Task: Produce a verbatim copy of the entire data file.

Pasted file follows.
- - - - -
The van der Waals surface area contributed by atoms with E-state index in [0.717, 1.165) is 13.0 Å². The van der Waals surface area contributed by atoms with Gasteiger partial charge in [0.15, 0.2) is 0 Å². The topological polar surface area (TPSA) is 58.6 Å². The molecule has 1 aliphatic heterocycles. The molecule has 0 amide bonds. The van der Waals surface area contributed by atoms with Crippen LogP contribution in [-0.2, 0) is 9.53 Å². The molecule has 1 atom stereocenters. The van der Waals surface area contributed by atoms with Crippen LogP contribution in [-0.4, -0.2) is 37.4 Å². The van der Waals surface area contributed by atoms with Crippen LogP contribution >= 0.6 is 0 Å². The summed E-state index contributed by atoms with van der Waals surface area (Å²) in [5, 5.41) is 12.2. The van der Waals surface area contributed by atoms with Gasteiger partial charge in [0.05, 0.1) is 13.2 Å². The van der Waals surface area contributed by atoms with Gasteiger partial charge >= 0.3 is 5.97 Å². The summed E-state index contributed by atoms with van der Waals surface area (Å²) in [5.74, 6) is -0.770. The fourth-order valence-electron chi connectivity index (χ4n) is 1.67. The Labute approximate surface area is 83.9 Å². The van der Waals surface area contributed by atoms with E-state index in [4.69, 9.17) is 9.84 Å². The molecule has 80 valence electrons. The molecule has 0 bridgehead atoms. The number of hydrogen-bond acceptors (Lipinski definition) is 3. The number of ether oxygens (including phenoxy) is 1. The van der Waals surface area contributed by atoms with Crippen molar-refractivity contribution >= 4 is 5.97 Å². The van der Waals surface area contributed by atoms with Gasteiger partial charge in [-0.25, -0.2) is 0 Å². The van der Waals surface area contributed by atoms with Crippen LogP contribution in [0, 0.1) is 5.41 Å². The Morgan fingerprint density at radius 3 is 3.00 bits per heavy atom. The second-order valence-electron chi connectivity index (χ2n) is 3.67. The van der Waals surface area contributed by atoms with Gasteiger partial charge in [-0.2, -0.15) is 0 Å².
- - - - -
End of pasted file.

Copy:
The van der Waals surface area contributed by atoms with E-state index in [0.717, 1.165) is 13.0 Å². The van der Waals surface area contributed by atoms with Gasteiger partial charge in [0.15, 0.2) is 0 Å². The topological polar surface area (TPSA) is 58.6 Å². The molecule has 1 aliphatic heterocycles. The molecule has 0 amide bonds. The van der Waals surface area contributed by atoms with Crippen LogP contribution in [-0.2, 0) is 9.53 Å². The molecule has 1 atom stereocenters. The van der Waals surface area contributed by atoms with Crippen LogP contribution in [-0.4, -0.2) is 37.4 Å². The van der Waals surface area contributed by atoms with Crippen LogP contribution >= 0.6 is 0 Å². The summed E-state index contributed by atoms with van der Waals surface area (Å²) in [5, 5.41) is 12.2. The van der Waals surface area contributed by atoms with Gasteiger partial charge in [0.05, 0.1) is 13.2 Å². The van der Waals surface area contributed by atoms with Gasteiger partial charge >= 0.3 is 5.97 Å². The summed E-state index contributed by atoms with van der Waals surface area (Å²) in [5.74, 6) is -0.770. The fourth-order valence-electron chi connectivity index (χ4n) is 1.67. The Labute approximate surface area is 83.9 Å². The van der Waals surface area contributed by atoms with E-state index in [4.69, 9.17) is 9.84 Å². The molecule has 80 valence electrons. The molecule has 0 bridgehead atoms. The number of hydrogen-bond acceptors (Lipinski definition) is 3. The number of ether oxygens (including phenoxy) is 1. The van der Waals surface area contributed by atoms with Crippen molar-refractivity contribution >= 4 is 5.97 Å². The van der Waals surface area contributed by atoms with Gasteiger partial charge in [-0.25, -0.2) is 0 Å². The van der Waals surface area contributed by atoms with Crippen LogP contribution in [0, 0.1) is 5.41 Å². The Morgan fingerprint density at radius 3 is 3.00 bits per heavy atom. The second-order valence-electron chi connectivity index (χ2n) is 3.67. The van der Waals surface area contributed by atoms with Gasteiger partial charge in [-0.2, -0.15) is 0 Å².